Sunday, December 15, 2013

Adventist Church sides with Muslim woman in workplace religious freedom case

Clothing retailer Abercrombie & Fitch shut Elauf out of a job

(ANNThe Seventh-day Adventist Church yesterday filed an amicus, or “friend of the court” brief in support of an American Muslim woman who claims she was denied a job because her head-covering violated company policy.

In 2008, Samantha Elauf wore a hijab when she applied for a sales position at an Abercrombie & Fitch store in Tulsa, Oklahoma, United States. After a manager confirmed that her headwear crossed store policy, she was deemed ineligible for hire without discussion of religious accommodation.

The U.S. Equal Employment Opportunity Commission, which filed a lawsuit on Elauf’s behalf, said the move defies Title VII of the Civil Rights Act. The title obligates employers to take steps to “reasonably accommodate” a prospective employee’s “religious observance or practice.”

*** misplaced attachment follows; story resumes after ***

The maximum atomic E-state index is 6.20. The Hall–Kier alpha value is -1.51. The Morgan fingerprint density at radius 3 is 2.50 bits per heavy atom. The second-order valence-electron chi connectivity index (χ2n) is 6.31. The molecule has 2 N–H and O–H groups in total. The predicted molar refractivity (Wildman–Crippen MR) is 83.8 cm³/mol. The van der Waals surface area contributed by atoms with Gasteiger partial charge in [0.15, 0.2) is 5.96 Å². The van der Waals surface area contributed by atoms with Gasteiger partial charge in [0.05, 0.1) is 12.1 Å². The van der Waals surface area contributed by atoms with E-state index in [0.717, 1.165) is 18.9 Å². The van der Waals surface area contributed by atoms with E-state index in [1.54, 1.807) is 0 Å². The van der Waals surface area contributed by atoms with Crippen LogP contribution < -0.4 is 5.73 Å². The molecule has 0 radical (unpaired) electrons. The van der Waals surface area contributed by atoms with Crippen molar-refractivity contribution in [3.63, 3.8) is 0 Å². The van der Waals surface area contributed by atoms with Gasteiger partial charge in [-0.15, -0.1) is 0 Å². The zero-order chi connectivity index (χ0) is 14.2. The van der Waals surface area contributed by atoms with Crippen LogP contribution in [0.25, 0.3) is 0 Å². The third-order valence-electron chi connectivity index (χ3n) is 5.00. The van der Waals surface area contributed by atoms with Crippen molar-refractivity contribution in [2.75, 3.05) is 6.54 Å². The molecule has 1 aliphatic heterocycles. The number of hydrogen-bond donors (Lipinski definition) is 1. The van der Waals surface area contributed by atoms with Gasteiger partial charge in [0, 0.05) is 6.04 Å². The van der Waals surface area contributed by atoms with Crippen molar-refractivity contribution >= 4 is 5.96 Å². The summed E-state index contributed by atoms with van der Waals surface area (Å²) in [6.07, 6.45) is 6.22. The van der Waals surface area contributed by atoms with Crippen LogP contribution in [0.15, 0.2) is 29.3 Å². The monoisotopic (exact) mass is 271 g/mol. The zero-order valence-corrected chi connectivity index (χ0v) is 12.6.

While a federal judge sided with the EEOC in 2011, a recent ruling by the 10th U.S. Circuit Court of Appeals upends that decision, claiming Elauf never told Abercrombie she needed a religious accommodation, even though she was wearing a hijab in the interview.

And that, Adventist legal counselors say, places undue responsibility on the applicant to determine whether her religious beliefs or practices conflict with company policy.

“Placing the burden to inquire [about potential conflicts] upon the employer is not only the existing law, but makes sense because the employer is in the best position to know the work rules and anticipate a conflict,” the amicus brief states.

Dwayne Leslie, director for Legislative Affairs for the Adventist world church, said the 10th Circuit’s ruling sets a troubling precedent.

“Under the 10th Circuit’s new standard, employers would be able to insulate themselves from the duty to accommodate via willful ignorance [of the religious needs of employees],” Lesie wrote in a December 12 Huffington Post op-ed.

Religious clothing and the observance of Sabbath and other holy days are the most common areas of conflict in the workplace, church legal experts said. Hijabs, turbans, yarmulkes and other head coverings frequently conflict with a company’s “look” policy, while Sabbath observance can clash with scheduling ... ► Read the full article by Elizabeth Lechleitner in ANN

Author: Elizabeth Lechleitner

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